- Joe Rogan has recently been criticized for spreading COVID-19 misinformation on his Spotify podcast.
- The plaform published its longstanding platform rules after calls for more transparency.
- Content advisories on podcast episodes discussing COVID-19 will direct listeners to more information.
In light of public backlash surrounding recent episodes of “The Joe Rogan Experience,” Spotify CEO Daniel Ek announced updates to the platform’s policies on Sunday, including the addition of content advisories for podcast episodes that discuss COVID-19.
“Personally, there are plenty of individuals and views on Spotify that I disagree with strongly. We know we have a critical role to play in supporting creator expression while balancing it with the safety of our users,” Ek said in a press release. “In that role, it is important to me that we don’t take on the position of being content censor while also making sure that there are rules in place and consequences for those who violate them.”
—The Recount (@therecount) January 30, 2022
Podcast host Joe Rogan has been widely criticized for spreading COVID-19 misinformation on his show. In one recent episode, he interviewed a doctor who baselessly claimed US citizens were “hypnotized” into wearing masks and getting vaccinated against COVID-19 because of “mass formation psychosis.”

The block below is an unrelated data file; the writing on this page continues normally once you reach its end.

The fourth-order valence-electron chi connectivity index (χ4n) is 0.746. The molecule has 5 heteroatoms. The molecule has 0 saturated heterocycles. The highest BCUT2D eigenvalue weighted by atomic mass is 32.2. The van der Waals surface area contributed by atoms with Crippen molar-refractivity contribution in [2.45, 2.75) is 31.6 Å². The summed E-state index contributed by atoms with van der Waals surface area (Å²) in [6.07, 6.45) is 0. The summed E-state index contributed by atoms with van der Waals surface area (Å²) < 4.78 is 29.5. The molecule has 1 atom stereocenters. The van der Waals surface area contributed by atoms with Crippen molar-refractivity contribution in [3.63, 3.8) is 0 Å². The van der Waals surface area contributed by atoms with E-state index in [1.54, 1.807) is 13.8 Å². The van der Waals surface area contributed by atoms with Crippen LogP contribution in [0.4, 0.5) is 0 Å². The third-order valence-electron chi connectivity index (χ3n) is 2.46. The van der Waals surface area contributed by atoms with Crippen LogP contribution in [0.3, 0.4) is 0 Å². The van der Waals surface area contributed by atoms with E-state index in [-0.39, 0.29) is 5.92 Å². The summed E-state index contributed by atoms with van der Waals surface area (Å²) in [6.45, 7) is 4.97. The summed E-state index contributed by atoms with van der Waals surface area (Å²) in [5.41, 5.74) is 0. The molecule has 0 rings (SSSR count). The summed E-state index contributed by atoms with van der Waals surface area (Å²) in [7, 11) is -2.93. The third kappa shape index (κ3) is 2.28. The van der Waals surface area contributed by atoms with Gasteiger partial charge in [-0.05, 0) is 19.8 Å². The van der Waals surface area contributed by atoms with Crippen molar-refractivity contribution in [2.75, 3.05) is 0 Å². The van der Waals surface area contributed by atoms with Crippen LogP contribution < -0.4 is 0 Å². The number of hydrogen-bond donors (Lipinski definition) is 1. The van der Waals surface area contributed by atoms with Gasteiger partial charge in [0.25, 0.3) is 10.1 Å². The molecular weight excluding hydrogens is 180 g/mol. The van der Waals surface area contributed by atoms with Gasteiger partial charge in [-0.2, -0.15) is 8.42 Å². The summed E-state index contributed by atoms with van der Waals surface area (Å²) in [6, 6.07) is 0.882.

Psychologists have since debunked the doctor’s claims.
In addition to artists removing their music from the platform in protest of Rogan’s podcast, 270 scientists, healthcare workers, and educators signed an open letter earlier in the month asking Spotify to establish a clear and public policy on how it will moderate misinformation.
The company has repeatedly emphasized that it is trying to strike a balance between “freedom for creators” and the safety of its users, both in the Sunday press release and in a statement to the Wall Street Journal.
In order to combat misinformation, Ek said the content advisories will direct listeners to the platform’s COVID-19 Hub, which provides information and resources from physicians, academics, public health authorities, and other “trusted sources.”
Spotify also published its longstanding platform rules and announced it will begin testing ways to help creators “understand their accountability for the content they post,” although Ek did not elaborate on how it would do so.
“I trust our policies, the research and expertise that inform their development, and our aspiration to apply them in a way that allows for broad debate and discussion, within the lines,” Ek said in the press release.
Insider has reached out to Spotify for comment.